I think for now my approach can be summed up as “review smarter, not harder”, but I can certainly see the logic in dropping reviews entirely if you’ve got enough reinforcement built into your daily life.

    • For kanji, if you really want to practice handwriting, you might want to start a journal or something that you get more real practice writing.

      Because I can tell you from my RTK experience (which is also 12 years old), while I could write kanji in RTK (with more failures than I’d like), when I had to write an actual letter to someone, things didn’t go so well. This was due to having nearly 0 writing practice outside of RTK.

      It’s kind of like trying to watch an anime for the first time without ever having watched an anime before, even though you studied all the words.

  4. This is weird… I revisit this site for the first time in years with this exact topic in mind and find this blog at the top!

    I haven’t used Anki for Japanese for 2 years now. Anki used to have the exact same meaning for me as described here. Then I failed the N1/started my MA a week later surrounded by students with degrees in Japanese to compare myself to (my degree was not Japanese). I lost the sense of purpose in doing Anki reviews. My Japanese study has been pretty rubbish ever since. Which is why I’m back here- I’m still not sure what life after Anki really looks like?

    Last year I started using Anki again to learn Ainu. My Ainu deck feels like my Japanese deck used to feel. So I’m happy I haven’t completely fallen out with the program. But I don’t see myself using it for Japanese again.

  5. Very interesting! It reminded me of the choice I made to quit Wanikani / driven SRS a few months ago to go into Anki / self-made SRS. Similar to what you are saying about “I would have quit Anki in 2012”, I quit Wanikani at lvl 35 but I feel like I should have left it at lvl 20.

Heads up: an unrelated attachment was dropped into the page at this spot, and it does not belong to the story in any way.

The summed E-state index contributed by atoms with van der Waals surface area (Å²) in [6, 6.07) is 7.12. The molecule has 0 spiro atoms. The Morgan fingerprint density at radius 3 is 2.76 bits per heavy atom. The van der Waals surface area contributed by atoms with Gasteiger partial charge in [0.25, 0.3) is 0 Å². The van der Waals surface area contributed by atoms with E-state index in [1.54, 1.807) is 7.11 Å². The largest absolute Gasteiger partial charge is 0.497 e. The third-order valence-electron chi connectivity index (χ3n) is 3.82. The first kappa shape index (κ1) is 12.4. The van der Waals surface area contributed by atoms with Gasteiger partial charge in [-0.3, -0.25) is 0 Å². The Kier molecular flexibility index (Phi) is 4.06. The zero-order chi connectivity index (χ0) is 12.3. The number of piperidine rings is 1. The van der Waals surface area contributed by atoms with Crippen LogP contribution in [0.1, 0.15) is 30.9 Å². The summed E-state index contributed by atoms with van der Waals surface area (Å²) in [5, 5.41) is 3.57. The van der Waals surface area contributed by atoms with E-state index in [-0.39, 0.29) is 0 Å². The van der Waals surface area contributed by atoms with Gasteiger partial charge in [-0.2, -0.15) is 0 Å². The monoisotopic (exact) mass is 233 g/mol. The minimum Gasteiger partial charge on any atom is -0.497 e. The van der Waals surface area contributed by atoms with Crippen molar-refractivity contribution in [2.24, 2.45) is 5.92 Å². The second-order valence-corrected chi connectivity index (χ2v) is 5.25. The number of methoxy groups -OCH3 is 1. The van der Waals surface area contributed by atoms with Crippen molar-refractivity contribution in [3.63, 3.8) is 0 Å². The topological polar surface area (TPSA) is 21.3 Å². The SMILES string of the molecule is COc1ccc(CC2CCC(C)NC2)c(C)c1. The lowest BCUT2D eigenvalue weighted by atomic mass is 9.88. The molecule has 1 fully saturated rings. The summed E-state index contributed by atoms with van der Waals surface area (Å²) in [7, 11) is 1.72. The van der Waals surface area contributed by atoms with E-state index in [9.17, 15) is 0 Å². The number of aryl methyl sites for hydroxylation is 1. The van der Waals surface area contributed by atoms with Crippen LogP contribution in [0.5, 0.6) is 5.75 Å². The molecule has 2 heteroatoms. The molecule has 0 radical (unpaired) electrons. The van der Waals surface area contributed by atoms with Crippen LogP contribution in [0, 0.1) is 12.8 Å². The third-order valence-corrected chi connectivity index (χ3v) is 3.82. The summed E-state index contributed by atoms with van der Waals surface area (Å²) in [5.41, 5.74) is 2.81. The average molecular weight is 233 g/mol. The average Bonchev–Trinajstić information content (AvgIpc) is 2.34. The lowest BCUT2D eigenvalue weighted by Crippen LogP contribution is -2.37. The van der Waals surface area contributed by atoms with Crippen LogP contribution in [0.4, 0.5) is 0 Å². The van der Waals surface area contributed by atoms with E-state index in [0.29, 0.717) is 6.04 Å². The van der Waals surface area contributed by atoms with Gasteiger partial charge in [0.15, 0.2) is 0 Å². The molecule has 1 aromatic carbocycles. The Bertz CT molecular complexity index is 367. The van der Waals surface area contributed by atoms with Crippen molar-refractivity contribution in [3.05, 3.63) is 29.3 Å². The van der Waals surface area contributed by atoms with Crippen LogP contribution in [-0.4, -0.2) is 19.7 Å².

What I would like to know because it doesn’t appear clear to me is, what was your level back in
    JLPT equivalent? Fluent? In the intermediate plateau? I guess you would suggest to everyone in this 2012 equivalent to quit SRS once we have developed a good “Japanese culture bath” habit?

    • I was fluent back in 2012, JLPT1+ equivalent.

      There’s no right or wrong time to quit Anki. This just for me felt like the time I would have done it, looking back in hindsight. Though if I tried to tell my 2012 self that, I’m sure he would object!

    • Unfortunately my deck info got corrupted somewhere over the years (once early on, and again during the switch from Anki 1 to 2). So the reviews and minutes are wrong…

  6. Did you end up getting fluent in Chinese? I remember that you had an article a long time ago talking about your experience learning the language, but I can’t find it.

    • I had studied for a year (2009-2010) with decent progress, but I was learning it for the wrong reasons and just wasn’t passionate enough about it to continue.

  7. I’m someone that’s admittedly starting Anki with my first self-taught language and it’s an odd one: Ainu. I’m going to use it in conjunction with the Drops app/website. Drops seems good at getting you to learn words with prompts, but it’s not good at getting you to truly remember them. Anki seems like a good tool for bridging that gap.

    Why such an odd, obscure language? Because I have a special gift with mimicking sounds and I feel like I can help in preserving the language somehow….